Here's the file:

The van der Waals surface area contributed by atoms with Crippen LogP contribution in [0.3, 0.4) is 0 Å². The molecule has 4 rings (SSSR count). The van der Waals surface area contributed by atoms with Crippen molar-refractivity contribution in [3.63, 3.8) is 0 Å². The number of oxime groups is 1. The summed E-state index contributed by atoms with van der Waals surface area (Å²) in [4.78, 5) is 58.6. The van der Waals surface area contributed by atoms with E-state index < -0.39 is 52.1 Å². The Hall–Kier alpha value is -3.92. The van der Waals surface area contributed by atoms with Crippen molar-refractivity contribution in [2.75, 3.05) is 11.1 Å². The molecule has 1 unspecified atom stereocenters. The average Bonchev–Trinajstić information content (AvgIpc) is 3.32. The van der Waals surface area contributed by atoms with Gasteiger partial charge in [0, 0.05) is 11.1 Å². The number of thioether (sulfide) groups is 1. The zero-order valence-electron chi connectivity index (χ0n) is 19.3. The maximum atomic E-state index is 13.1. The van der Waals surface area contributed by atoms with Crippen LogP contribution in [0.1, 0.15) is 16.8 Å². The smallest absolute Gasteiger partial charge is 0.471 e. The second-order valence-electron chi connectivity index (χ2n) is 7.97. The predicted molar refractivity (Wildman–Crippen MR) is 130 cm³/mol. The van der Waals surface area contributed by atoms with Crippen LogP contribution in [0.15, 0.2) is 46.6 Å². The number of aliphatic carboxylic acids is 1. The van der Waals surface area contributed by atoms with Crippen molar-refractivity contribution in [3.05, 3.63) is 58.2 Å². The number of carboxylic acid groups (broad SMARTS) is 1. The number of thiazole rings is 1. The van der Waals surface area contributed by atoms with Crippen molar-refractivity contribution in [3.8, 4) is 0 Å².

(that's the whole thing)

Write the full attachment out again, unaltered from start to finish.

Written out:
The van der Waals surface area contributed by atoms with Crippen LogP contribution in [0.3, 0.4) is 0 Å². The molecule has 4 rings (SSSR count). The van der Waals surface area contributed by atoms with Crippen molar-refractivity contribution in [3.63, 3.8) is 0 Å². The number of oxime groups is 1. The summed E-state index contributed by atoms with van der Waals surface area (Å²) in [4.78, 5) is 58.6. The van der Waals surface area contributed by atoms with E-state index < -0.39 is 52.1 Å². The Hall–Kier alpha value is -3.92. The van der Waals surface area contributed by atoms with Crippen molar-refractivity contribution in [2.75, 3.05) is 11.1 Å². The molecule has 1 unspecified atom stereocenters. The average Bonchev–Trinajstić information content (AvgIpc) is 3.32. The van der Waals surface area contributed by atoms with Gasteiger partial charge in [0, 0.05) is 11.1 Å². The number of thioether (sulfide) groups is 1. The zero-order valence-electron chi connectivity index (χ0n) is 19.3. The maximum atomic E-state index is 13.1. The van der Waals surface area contributed by atoms with Crippen LogP contribution in [0.1, 0.15) is 16.8 Å². The smallest absolute Gasteiger partial charge is 0.471 e. The second-order valence-electron chi connectivity index (χ2n) is 7.97. The predicted molar refractivity (Wildman–Crippen MR) is 130 cm³/mol. The van der Waals surface area contributed by atoms with Crippen LogP contribution in [0.15, 0.2) is 46.6 Å². The number of aliphatic carboxylic acids is 1. The van der Waals surface area contributed by atoms with Crippen molar-refractivity contribution in [3.05, 3.63) is 58.2 Å². The number of carboxylic acid groups (broad SMARTS) is 1. The number of thiazole rings is 1. The van der Waals surface area contributed by atoms with Crippen molar-refractivity contribution in [3.8, 4) is 0 Å².